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Don't envy the happiness of those who live in a fool's paradise.

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bdgee
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Good link, Tex. Thanks!
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T e x
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Beedge, I "get" the "pieces" blowing back---but *not* the watermelon...

for instance, when my ol' Daddy first took me out with the shotguns? *made* me shoot a watermelon...after the mess, he looked me the eyes and said, "That could be your Daddy's head."

Safety lesson aside, the melon did *not* move back toward me. Another? At deer camp, we used to sight in on various vessels full of water (easier to see a hit, as they flew offa the tree stump)--sure, some water and bits of vessel "blew back"--but the vessel itself was propelled foward, away from the shooter....

*******

IWISH, you're right--cain't overlook the Marines' angle

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Nashoba Holba Chepulechi
Adventures in microcapitalism...

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glassman
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At night, my grandfather would stand me on the arm of his chair and sip his "toddy" while teaching me to recite poetry and admonishing me to never trust a man that wouldn't smoke a cigar or that wouldn't have a beer before bed time. I still recall line or two from one poem: "The boy stood on the burning deck, Eating peanuts by the peck." I remain skeptical of male tea tottlers and those that refuse a good cigar.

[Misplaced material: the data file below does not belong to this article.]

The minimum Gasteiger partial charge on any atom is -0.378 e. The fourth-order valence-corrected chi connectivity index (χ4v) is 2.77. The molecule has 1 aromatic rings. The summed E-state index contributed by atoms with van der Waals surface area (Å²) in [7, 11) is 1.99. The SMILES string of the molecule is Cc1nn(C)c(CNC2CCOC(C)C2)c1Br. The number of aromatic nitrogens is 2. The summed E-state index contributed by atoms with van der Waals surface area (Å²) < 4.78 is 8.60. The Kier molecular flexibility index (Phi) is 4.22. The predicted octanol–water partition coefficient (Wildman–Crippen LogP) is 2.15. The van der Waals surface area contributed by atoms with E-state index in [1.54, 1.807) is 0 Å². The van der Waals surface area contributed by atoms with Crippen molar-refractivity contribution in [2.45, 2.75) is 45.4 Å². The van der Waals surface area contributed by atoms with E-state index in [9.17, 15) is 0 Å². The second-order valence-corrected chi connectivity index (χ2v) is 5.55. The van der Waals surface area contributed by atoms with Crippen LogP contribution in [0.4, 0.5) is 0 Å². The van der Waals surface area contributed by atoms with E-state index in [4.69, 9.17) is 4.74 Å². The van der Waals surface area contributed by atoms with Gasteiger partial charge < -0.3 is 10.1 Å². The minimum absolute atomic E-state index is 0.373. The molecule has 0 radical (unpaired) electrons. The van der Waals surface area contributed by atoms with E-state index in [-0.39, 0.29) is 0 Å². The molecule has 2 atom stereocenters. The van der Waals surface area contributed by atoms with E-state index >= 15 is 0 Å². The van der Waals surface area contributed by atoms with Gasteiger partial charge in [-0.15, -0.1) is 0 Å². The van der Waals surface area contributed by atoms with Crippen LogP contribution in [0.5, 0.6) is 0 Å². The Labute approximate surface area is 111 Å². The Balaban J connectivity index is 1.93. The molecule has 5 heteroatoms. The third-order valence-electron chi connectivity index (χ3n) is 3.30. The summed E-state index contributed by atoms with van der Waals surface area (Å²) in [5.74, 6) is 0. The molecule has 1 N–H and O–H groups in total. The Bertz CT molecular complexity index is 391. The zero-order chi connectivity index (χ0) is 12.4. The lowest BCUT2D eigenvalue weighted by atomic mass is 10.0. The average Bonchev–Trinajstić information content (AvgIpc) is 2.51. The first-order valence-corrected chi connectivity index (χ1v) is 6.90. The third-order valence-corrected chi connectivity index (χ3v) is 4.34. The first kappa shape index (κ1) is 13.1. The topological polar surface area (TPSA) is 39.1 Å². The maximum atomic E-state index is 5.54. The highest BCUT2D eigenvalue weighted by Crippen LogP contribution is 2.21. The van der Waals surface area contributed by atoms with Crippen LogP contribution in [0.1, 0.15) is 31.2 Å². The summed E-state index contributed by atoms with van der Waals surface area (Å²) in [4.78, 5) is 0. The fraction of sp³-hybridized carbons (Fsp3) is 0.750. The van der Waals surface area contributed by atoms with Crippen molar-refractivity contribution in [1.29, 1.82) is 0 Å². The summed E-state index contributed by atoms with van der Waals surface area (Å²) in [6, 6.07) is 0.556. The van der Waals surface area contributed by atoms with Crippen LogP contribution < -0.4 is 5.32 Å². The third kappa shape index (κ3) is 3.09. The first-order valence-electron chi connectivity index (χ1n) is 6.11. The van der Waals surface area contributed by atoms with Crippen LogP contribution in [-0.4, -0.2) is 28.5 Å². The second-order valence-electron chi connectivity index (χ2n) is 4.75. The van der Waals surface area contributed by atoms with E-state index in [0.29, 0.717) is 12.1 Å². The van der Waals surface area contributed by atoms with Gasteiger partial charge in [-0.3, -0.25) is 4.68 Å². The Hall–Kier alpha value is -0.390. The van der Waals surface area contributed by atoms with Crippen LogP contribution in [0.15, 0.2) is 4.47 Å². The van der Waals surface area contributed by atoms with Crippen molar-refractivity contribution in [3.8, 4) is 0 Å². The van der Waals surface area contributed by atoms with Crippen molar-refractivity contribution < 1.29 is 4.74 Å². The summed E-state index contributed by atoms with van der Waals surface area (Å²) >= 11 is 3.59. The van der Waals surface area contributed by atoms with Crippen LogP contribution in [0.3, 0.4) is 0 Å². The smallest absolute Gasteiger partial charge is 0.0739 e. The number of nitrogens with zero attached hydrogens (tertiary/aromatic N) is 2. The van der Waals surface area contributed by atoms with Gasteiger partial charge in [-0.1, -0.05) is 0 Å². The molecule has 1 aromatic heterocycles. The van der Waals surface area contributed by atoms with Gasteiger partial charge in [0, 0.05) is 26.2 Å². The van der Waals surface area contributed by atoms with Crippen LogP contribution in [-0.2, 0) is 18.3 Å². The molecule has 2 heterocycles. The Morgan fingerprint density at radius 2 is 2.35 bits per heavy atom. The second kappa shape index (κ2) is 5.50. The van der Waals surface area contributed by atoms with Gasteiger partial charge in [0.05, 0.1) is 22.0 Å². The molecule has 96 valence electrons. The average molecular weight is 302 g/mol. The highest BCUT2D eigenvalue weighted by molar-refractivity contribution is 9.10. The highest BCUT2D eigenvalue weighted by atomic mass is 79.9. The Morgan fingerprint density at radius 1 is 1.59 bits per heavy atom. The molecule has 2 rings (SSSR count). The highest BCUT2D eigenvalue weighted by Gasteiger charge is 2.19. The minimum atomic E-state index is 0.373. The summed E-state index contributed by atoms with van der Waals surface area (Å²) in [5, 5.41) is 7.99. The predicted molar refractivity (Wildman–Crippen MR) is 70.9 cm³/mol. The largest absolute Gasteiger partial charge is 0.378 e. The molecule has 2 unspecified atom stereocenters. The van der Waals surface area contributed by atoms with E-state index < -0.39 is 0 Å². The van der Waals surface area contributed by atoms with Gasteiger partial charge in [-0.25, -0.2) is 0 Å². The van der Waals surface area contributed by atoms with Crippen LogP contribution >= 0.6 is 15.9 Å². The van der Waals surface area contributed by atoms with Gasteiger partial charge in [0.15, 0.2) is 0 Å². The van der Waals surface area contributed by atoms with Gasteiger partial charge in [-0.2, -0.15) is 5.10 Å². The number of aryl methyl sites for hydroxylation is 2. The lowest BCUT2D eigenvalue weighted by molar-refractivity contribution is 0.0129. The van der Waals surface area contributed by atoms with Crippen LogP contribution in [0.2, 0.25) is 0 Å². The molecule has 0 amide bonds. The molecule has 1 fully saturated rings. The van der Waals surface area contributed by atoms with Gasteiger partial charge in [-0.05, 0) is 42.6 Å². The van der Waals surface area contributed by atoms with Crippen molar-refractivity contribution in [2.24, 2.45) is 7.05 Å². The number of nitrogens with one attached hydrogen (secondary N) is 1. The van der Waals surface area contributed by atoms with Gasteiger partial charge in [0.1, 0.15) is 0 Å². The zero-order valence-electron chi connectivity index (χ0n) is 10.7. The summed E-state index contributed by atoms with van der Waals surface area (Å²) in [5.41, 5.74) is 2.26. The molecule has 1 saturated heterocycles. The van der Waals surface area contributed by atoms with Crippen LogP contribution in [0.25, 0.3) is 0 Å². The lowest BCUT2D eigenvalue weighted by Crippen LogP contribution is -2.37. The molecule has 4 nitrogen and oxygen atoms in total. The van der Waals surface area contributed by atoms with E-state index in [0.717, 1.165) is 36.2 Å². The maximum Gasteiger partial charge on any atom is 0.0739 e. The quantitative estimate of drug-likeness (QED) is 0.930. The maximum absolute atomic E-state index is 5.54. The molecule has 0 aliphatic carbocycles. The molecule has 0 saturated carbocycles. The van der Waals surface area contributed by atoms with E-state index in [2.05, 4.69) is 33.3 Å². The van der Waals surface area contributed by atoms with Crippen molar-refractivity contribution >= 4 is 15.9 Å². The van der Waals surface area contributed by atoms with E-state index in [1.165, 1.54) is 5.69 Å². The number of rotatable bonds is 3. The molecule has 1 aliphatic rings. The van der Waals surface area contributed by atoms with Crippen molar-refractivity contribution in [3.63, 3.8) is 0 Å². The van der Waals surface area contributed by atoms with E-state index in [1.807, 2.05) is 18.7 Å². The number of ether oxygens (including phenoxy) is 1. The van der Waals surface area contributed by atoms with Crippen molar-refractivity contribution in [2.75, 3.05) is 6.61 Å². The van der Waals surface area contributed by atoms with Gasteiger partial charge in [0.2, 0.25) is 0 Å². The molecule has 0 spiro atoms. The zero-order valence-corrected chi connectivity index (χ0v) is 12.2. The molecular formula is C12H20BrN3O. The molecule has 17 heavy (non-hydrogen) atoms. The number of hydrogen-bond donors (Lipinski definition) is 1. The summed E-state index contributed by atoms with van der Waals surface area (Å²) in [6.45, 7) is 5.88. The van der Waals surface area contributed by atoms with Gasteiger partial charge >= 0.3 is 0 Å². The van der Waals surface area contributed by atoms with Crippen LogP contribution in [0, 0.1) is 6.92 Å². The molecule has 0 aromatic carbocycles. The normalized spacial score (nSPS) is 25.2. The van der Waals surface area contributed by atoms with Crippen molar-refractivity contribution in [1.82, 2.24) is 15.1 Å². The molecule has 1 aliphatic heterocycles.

heh, you're not old enough to Sam Clemens grandspawn are ya? [Big Grin]

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Don't envy the happiness of those who live in a fool's paradise.

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T e x
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quote:
Originally posted by bdgee:
That's a sad memory to be an earliest.

My own earliest is of sitting in the bed beside my paralized grandmother while she told me stories. I don't know how old I was, only that she died when I was about 1 1/2 yeas old.

I also remember (and believe it was later) standing looking out the back screen door as a tornado stripped the sheet metal covered barn that was maybe 40 yards behind the house away. I recall being facinated rather than scared and I couldn't understand why my mother shook so and wouldn't (maybe couldn't) explain to me what it had been.

At night, my grandfather would stand me on the arm of his chair and sip his "toddy" while teaching me to recite poetry and admonishing me to never trust a man that wouldn't smoke a cigar or that wouldn't have a beer before bed time. I still recall line or two from one poem: "The boy stood on the burning deck, Eating peanuts by the peck." I remain skeptical of male tea tottlers and those that refuse a good cigar.

Those are all very good memories.....not sad.

we're gonna have to start a different thread, fellllaz, lol...

poetry? I can *see* my "Momma Nellie" in her long "nightclothes," straight from the 19th-century, musta been late 70s-early 80s...RISE UP from her chair in the living room...and start reciting poetry! RHYME...that made sense, not mere nursery-room jingles...but great heroic stories....

How wonderful to be exposed to that, as a young child...

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Nashoba Holba Chepulechi
Adventures in microcapitalism...

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glassman